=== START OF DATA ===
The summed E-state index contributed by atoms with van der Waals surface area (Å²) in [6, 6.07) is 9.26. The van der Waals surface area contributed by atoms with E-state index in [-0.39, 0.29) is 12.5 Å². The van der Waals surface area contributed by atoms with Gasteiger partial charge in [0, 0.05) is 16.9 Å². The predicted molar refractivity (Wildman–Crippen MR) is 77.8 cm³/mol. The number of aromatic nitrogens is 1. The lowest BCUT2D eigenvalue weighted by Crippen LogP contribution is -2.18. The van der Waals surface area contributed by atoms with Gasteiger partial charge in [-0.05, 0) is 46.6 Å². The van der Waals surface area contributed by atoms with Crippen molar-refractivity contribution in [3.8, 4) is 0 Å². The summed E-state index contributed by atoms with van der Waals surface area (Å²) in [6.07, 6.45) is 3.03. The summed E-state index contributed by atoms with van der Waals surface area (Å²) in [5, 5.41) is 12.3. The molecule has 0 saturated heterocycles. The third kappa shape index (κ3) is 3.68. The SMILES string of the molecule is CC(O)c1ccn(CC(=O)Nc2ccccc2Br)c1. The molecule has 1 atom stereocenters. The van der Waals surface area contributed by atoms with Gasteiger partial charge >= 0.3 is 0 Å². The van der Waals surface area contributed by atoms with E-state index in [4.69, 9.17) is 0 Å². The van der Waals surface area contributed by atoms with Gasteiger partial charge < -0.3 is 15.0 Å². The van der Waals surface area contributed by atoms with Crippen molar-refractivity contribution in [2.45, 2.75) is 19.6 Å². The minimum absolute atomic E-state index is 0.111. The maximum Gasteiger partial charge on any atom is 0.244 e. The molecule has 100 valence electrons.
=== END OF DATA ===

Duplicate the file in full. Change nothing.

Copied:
The summed E-state index contributed by atoms with van der Waals surface area (Å²) in [6, 6.07) is 9.26. The van der Waals surface area contributed by atoms with E-state index in [-0.39, 0.29) is 12.5 Å². The van der Waals surface area contributed by atoms with Gasteiger partial charge in [0, 0.05) is 16.9 Å². The predicted molar refractivity (Wildman–Crippen MR) is 77.8 cm³/mol. The number of aromatic nitrogens is 1. The lowest BCUT2D eigenvalue weighted by Crippen LogP contribution is -2.18. The van der Waals surface area contributed by atoms with Gasteiger partial charge in [-0.05, 0) is 46.6 Å². The van der Waals surface area contributed by atoms with Crippen molar-refractivity contribution in [3.8, 4) is 0 Å². The summed E-state index contributed by atoms with van der Waals surface area (Å²) in [6.07, 6.45) is 3.03. The summed E-state index contributed by atoms with van der Waals surface area (Å²) in [5, 5.41) is 12.3. The molecule has 0 saturated heterocycles. The third kappa shape index (κ3) is 3.68. The SMILES string of the molecule is CC(O)c1ccn(CC(=O)Nc2ccccc2Br)c1. The molecule has 1 atom stereocenters. The van der Waals surface area contributed by atoms with Gasteiger partial charge >= 0.3 is 0 Å². The van der Waals surface area contributed by atoms with E-state index in [4.69, 9.17) is 0 Å². The van der Waals surface area contributed by atoms with Gasteiger partial charge < -0.3 is 15.0 Å². The van der Waals surface area contributed by atoms with Crippen molar-refractivity contribution in [2.45, 2.75) is 19.6 Å². The minimum absolute atomic E-state index is 0.111. The maximum Gasteiger partial charge on any atom is 0.244 e. The molecule has 100 valence electrons.